The Cancer Network has reported research findings that mirror those found for CLL and Vitamin D:
' In patients with melanoma, lower 25-hydroxyvitamin D (vitamin D) levels were associated with poorer survival outcomes, according to a prospective study. This association was independent of C-reactive protein (CRP) levels.
“Vitamin D has anti-inflammatory properties, has antiproliferative effects on melanoma cells, can inhibit tumor growth and tumor invasiveness, and promotes melanoma cell DNA repair,” wrote study authors led by Jeffrey E. Lee, MD, of the University of Texas MD Anderson Cancer Center in Houston. Studies on intake or blood levels of vitamin D and melanoma risk, however, have yielded inconsistent results.
Several factors were significantly associated with vitamin D levels. They were higher when blood was drawn in the spring or summer compared to fall or winter (26.39 ng/mL vs 23.59 ng/mL; P < .001), and lower with increasing patient age and increasing CRP levels.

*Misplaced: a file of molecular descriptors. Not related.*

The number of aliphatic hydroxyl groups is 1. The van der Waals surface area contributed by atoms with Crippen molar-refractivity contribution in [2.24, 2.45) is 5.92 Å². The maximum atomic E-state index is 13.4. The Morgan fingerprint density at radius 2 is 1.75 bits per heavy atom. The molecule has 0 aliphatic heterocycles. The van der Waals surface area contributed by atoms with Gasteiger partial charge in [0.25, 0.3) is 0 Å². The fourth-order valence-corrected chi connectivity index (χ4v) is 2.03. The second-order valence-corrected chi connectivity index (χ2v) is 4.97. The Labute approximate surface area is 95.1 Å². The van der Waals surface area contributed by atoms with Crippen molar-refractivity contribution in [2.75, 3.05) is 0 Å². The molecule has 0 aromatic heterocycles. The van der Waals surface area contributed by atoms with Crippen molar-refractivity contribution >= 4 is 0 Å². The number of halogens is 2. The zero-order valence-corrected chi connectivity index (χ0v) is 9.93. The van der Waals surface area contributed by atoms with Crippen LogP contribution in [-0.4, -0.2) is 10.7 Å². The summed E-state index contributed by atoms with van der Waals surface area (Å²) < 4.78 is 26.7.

“The current investigation is the first, to our knowledge, to report a significant, independent association between lower vitamin D levels and poorer melanoma survival after adjustment for the influence of the [systematic inflammatory response] through simultaneous measurement of CRP,” the authors concluded. “A coordinated investigation of the mechanisms responsible for the independent association of these two important inflammatory biomarkers with outcomes in patients with melanoma is likely to be clinically relevant and may have implications for other cancers.” '
Interesting to note that lower vitamin D levels correlated with increasing CRP levels (with the latter an indication of inflammation or tumour activity). Obviously there's still a great deal we don't know about Vitamin D...